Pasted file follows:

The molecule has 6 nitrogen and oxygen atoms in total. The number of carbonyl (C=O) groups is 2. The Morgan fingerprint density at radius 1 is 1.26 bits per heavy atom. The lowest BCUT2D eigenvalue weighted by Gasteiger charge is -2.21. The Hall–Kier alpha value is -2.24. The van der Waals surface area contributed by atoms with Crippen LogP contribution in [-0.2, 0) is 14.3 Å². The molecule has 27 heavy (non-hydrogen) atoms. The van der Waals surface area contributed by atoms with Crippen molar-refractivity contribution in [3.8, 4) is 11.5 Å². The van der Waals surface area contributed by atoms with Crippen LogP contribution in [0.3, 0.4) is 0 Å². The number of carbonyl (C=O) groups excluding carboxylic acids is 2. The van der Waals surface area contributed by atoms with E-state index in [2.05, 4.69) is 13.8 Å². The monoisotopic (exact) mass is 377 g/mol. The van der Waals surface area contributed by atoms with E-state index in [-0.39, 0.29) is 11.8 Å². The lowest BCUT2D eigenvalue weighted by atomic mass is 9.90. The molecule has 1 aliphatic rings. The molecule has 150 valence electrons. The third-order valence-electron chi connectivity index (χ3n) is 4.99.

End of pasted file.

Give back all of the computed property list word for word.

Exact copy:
The molecule has 6 nitrogen and oxygen atoms in total. The number of carbonyl (C=O) groups is 2. The Morgan fingerprint density at radius 1 is 1.26 bits per heavy atom. The lowest BCUT2D eigenvalue weighted by Gasteiger charge is -2.21. The Hall–Kier alpha value is -2.24. The van der Waals surface area contributed by atoms with Crippen LogP contribution in [-0.2, 0) is 14.3 Å². The molecule has 27 heavy (non-hydrogen) atoms. The van der Waals surface area contributed by atoms with Crippen molar-refractivity contribution in [3.8, 4) is 11.5 Å². The van der Waals surface area contributed by atoms with Crippen LogP contribution in [0.3, 0.4) is 0 Å². The number of carbonyl (C=O) groups excluding carboxylic acids is 2. The van der Waals surface area contributed by atoms with E-state index in [2.05, 4.69) is 13.8 Å². The monoisotopic (exact) mass is 377 g/mol. The van der Waals surface area contributed by atoms with E-state index in [-0.39, 0.29) is 11.8 Å². The lowest BCUT2D eigenvalue weighted by atomic mass is 9.90. The molecule has 1 aliphatic rings. The molecule has 150 valence electrons. The third-order valence-electron chi connectivity index (χ3n) is 4.99.